Should Maryland Get Rid of “Right on Red” for Biker and Pedestrian Safety?

Should Maryland Get Rid of “Right on Red” for Biker and Pedestrian Safety?While the convenience and ecological benefits of making right turns on red lights are widely recognized, it’s crucial to acknowledge the potential dangers it poses to pedestrians and bicyclists. This common traffic practice, aimed at improving traffic flow and reducing fuel consumption, has come under scrutiny due to a rising number of accidents involving vulnerable road users. As cities consider the impact of this convenience, a critical examination of its effects on safety becomes essential. Balancing the ecological advantages and driver convenience with the need to protect pedestrians and bicyclists requires thoughtful consideration and potential adjustments to existing traffic regulations.

Banning right on red across the country

The increase in accidents involving pedestrians and bicyclists has sparked debates on policies and infrastructure changes, with some cities considering bans on right turns on red, according to an article published by Fortune. Washington, D.C. approved such a ban (effective in 2025), and other places like Ann Arbor, Michigan, have already implemented restrictions. Advocates argue that removing the option for drivers to turn right on red enhances safety, especially considering modern traffic dynamics. However, critics, including the National Motorists Association, question the efficacy of blanket bans, citing a study that suggests minimal impact on pedestrian and cyclist fatalities from right turns on red. The debate encompasses concerns about inconvenience for motorists, potential impacts on bus routes and deliveries, and the possibility of disproportionately affecting lower-income drivers. The issue also raises questions about the broader implications of red-light-related enforcement measures and the need for comprehensive road safety strategies.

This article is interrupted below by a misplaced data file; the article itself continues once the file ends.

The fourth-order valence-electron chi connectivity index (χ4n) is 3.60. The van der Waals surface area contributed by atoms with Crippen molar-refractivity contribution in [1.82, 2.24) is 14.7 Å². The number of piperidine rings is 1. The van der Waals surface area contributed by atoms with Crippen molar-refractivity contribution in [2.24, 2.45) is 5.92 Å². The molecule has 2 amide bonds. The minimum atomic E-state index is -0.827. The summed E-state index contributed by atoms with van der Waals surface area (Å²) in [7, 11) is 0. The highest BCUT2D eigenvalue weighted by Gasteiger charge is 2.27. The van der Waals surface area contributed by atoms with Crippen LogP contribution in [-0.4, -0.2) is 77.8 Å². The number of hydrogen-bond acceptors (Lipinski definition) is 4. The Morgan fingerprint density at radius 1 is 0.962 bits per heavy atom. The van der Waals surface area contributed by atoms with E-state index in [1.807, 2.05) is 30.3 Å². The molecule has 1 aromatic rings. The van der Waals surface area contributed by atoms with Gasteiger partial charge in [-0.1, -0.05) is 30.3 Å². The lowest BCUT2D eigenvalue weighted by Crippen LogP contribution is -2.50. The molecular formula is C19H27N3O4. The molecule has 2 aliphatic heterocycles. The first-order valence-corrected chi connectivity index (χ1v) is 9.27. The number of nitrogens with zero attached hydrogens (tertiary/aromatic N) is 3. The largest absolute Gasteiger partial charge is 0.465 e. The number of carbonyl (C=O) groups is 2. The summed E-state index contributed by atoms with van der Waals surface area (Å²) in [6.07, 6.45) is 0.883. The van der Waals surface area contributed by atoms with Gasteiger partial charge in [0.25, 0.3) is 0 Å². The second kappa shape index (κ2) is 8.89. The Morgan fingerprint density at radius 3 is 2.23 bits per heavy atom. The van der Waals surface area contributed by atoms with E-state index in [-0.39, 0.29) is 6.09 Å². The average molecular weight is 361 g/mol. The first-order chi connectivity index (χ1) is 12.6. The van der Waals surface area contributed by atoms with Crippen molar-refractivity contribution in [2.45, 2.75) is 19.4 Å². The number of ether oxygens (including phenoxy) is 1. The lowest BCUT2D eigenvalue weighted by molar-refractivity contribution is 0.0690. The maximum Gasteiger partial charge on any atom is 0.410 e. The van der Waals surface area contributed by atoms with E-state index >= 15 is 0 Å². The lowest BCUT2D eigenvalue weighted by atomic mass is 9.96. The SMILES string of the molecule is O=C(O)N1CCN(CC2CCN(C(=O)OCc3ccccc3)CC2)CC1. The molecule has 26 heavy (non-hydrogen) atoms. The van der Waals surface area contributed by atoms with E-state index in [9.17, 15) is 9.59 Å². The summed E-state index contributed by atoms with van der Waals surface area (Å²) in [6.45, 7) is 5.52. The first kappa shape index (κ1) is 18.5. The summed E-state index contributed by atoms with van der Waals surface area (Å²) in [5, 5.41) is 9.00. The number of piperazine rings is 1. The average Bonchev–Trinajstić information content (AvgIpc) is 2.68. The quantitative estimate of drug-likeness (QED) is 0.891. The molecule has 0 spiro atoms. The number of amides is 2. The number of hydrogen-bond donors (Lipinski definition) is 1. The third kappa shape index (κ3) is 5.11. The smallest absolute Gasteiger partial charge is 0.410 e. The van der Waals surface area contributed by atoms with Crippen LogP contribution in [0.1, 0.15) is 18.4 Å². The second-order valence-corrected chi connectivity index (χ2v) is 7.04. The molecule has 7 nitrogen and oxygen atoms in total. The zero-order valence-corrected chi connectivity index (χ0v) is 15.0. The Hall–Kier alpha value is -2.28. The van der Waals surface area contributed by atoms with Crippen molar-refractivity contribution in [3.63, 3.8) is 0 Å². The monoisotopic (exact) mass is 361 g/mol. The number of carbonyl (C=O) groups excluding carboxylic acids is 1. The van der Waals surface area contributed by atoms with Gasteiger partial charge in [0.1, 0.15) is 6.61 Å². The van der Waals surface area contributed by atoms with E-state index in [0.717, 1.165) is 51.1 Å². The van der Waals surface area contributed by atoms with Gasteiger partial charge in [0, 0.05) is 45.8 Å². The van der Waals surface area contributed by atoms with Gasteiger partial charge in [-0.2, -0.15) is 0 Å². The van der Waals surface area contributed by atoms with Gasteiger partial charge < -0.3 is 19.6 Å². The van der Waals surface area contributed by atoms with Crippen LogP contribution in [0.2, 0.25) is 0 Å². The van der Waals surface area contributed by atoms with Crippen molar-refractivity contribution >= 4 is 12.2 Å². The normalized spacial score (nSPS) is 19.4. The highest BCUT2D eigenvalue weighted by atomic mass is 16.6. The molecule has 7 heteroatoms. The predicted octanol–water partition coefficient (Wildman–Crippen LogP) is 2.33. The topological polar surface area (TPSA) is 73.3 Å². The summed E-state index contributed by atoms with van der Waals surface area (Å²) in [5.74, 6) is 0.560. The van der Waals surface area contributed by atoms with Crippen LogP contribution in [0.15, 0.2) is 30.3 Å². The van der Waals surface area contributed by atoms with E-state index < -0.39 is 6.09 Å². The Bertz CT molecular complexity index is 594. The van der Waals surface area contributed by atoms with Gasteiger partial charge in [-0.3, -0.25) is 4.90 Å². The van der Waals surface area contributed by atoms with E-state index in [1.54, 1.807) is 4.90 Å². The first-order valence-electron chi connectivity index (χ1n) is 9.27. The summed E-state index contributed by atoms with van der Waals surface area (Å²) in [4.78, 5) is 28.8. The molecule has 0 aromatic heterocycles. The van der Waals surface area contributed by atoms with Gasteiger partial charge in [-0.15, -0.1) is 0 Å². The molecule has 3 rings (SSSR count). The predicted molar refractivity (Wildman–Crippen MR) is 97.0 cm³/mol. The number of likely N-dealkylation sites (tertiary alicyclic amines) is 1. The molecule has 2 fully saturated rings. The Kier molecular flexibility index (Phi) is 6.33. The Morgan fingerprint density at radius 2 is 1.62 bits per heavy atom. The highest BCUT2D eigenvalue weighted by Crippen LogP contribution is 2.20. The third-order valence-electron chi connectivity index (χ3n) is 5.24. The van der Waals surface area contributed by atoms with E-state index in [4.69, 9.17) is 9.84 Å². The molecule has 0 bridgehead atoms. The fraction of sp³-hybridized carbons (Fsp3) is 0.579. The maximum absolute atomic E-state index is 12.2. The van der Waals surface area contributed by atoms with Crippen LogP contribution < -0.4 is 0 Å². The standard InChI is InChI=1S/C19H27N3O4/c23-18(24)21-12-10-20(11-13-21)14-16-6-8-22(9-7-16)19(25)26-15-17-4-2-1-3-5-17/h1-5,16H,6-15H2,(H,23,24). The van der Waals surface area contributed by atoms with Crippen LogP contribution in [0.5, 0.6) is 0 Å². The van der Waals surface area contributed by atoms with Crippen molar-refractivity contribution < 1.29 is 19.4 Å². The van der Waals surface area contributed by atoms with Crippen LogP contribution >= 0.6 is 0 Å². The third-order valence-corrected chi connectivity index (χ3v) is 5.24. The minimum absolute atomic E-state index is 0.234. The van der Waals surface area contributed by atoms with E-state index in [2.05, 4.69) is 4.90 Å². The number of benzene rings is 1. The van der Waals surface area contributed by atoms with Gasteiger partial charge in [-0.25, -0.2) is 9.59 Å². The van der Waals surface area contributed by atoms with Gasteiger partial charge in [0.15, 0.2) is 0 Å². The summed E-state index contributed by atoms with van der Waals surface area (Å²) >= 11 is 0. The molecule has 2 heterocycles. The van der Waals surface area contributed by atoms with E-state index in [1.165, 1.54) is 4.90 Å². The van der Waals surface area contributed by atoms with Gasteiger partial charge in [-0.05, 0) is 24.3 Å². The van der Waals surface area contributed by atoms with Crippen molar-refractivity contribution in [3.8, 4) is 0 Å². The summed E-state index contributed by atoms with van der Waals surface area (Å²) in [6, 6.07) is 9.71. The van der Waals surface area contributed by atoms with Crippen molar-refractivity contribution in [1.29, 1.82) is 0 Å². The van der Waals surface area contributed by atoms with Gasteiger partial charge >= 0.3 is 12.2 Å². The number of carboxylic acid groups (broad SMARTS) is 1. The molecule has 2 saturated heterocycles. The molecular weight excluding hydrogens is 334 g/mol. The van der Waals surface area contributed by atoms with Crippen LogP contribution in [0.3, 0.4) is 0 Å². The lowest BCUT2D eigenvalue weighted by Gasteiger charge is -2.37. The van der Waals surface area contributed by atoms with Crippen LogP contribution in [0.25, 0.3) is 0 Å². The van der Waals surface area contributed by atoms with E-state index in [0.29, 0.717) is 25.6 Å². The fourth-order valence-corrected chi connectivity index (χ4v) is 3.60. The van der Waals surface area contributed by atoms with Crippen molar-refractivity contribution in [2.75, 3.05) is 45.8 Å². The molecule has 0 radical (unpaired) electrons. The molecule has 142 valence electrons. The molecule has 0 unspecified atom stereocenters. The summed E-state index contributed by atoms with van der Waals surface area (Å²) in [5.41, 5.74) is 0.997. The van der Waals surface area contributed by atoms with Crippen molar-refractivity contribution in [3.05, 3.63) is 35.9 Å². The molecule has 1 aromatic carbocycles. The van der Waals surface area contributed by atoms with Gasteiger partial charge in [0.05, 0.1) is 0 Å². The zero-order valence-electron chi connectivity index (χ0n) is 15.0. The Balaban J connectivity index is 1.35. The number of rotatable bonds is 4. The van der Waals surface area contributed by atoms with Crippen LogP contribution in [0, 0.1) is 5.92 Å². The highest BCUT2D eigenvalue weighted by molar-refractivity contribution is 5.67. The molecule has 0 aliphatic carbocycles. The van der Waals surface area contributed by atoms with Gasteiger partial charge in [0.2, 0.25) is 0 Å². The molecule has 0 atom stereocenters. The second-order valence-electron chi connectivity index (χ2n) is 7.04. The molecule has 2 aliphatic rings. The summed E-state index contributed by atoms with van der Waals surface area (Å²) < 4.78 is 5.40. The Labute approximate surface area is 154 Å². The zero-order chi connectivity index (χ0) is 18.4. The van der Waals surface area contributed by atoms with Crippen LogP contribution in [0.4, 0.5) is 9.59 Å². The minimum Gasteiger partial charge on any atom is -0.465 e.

What are the benefits of right on red?

Right turns on red lights have long been a staple of traffic regulations in the United States, offering several benefits to drivers and traffic flow. One of the primary advantages is improved traffic efficiency. Allowing drivers to make right turns on red when the way is clear reduces wait times at intersections, easing congestion and facilitating smoother traffic flow. This efficiency is particularly valuable in urban areas with heavy traffic, enhancing overall road capacity. Additionally, right turns on red contribute to fuel efficiency and reduced emissions by minimizing idle time at intersections. This aligns with historical considerations from the 1970s, where the U.S. government encouraged states to permit right turns on red as part of energy conservation efforts. While debates about potential safety concerns continue, proponents argue that responsible implementation and driver awareness can maintain the benefits of this traffic regulation.

What makes right turns on red dangerous?

While right turns on red lights offer efficiency benefits, there are also notable detriments associated with this traffic regulation: